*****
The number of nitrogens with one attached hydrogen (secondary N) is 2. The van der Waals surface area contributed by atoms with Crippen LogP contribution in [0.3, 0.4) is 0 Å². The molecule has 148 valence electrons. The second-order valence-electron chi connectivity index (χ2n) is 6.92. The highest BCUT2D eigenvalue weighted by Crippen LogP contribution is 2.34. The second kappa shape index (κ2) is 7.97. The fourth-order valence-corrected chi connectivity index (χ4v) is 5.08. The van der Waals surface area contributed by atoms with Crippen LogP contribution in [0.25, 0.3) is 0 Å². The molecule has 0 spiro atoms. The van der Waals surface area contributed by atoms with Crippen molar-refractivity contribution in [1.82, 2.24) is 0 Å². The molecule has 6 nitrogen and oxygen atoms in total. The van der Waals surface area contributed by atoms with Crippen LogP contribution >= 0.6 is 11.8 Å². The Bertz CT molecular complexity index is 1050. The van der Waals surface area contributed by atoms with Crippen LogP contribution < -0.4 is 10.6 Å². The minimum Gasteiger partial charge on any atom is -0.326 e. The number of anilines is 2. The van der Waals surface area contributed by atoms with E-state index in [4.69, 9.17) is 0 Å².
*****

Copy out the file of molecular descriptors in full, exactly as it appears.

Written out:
The number of nitrogens with one attached hydrogen (secondary N) is 2. The van der Waals surface area contributed by atoms with Crippen LogP contribution in [0.3, 0.4) is 0 Å². The molecule has 148 valence electrons. The second-order valence-electron chi connectivity index (χ2n) is 6.92. The highest BCUT2D eigenvalue weighted by Crippen LogP contribution is 2.34. The second kappa shape index (κ2) is 7.97. The fourth-order valence-corrected chi connectivity index (χ4v) is 5.08. The van der Waals surface area contributed by atoms with Crippen LogP contribution in [0.25, 0.3) is 0 Å². The molecule has 0 spiro atoms. The van der Waals surface area contributed by atoms with Crippen molar-refractivity contribution in [1.82, 2.24) is 0 Å². The molecule has 6 nitrogen and oxygen atoms in total. The van der Waals surface area contributed by atoms with Crippen LogP contribution >= 0.6 is 11.8 Å². The Bertz CT molecular complexity index is 1050. The van der Waals surface area contributed by atoms with Crippen LogP contribution < -0.4 is 10.6 Å². The minimum Gasteiger partial charge on any atom is -0.326 e. The number of anilines is 2. The van der Waals surface area contributed by atoms with E-state index in [4.69, 9.17) is 0 Å².